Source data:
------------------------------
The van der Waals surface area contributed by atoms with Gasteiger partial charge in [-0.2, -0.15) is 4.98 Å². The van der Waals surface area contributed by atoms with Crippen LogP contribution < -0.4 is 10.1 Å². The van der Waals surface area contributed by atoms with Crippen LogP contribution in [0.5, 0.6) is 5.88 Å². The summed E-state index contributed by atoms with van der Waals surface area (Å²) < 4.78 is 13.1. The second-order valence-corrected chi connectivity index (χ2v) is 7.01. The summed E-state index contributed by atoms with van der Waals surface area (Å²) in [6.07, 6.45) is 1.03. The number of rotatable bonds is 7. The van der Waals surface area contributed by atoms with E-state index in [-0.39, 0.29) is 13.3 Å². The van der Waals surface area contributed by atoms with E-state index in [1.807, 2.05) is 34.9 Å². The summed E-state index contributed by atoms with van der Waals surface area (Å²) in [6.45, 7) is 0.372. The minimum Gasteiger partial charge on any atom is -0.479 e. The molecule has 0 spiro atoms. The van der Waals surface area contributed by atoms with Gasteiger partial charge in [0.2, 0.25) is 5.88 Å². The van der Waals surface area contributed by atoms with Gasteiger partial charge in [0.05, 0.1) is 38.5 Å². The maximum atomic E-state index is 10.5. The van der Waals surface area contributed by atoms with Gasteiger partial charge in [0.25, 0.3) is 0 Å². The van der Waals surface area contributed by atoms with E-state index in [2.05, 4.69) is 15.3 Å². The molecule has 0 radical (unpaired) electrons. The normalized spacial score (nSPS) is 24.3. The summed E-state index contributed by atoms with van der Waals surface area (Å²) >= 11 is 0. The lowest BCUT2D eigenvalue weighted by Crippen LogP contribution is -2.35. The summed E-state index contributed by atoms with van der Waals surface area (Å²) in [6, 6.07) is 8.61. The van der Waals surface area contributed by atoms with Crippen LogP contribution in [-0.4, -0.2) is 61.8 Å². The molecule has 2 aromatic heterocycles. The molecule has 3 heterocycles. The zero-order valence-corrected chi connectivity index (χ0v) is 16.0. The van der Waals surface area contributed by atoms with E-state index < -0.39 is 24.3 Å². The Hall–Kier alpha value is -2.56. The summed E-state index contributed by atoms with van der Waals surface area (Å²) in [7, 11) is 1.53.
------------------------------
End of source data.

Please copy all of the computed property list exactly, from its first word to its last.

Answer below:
The van der Waals surface area contributed by atoms with Gasteiger partial charge in [-0.2, -0.15) is 4.98 Å². The van der Waals surface area contributed by atoms with Crippen LogP contribution < -0.4 is 10.1 Å². The van der Waals surface area contributed by atoms with Crippen LogP contribution in [0.5, 0.6) is 5.88 Å². The summed E-state index contributed by atoms with van der Waals surface area (Å²) < 4.78 is 13.1. The second-order valence-corrected chi connectivity index (χ2v) is 7.01. The summed E-state index contributed by atoms with van der Waals surface area (Å²) in [6.07, 6.45) is 1.03. The number of rotatable bonds is 7. The van der Waals surface area contributed by atoms with E-state index in [-0.39, 0.29) is 13.3 Å². The van der Waals surface area contributed by atoms with E-state index in [1.807, 2.05) is 34.9 Å². The summed E-state index contributed by atoms with van der Waals surface area (Å²) in [6.45, 7) is 0.372. The minimum Gasteiger partial charge on any atom is -0.479 e. The molecule has 0 spiro atoms. The van der Waals surface area contributed by atoms with Gasteiger partial charge in [0.2, 0.25) is 5.88 Å². The van der Waals surface area contributed by atoms with Gasteiger partial charge in [0.05, 0.1) is 38.5 Å². The maximum atomic E-state index is 10.5. The van der Waals surface area contributed by atoms with Gasteiger partial charge in [0.25, 0.3) is 0 Å². The van der Waals surface area contributed by atoms with E-state index in [2.05, 4.69) is 15.3 Å². The molecule has 0 radical (unpaired) electrons. The normalized spacial score (nSPS) is 24.3. The summed E-state index contributed by atoms with van der Waals surface area (Å²) >= 11 is 0. The lowest BCUT2D eigenvalue weighted by Crippen LogP contribution is -2.35. The summed E-state index contributed by atoms with van der Waals surface area (Å²) in [6, 6.07) is 8.61. The van der Waals surface area contributed by atoms with Crippen LogP contribution in [-0.4, -0.2) is 61.8 Å². The molecule has 2 aromatic heterocycles. The molecule has 3 heterocycles. The zero-order valence-corrected chi connectivity index (χ0v) is 16.0. The van der Waals surface area contributed by atoms with E-state index < -0.39 is 24.3 Å². The Hall–Kier alpha value is -2.56. The summed E-state index contributed by atoms with van der Waals surface area (Å²) in [7, 11) is 1.53.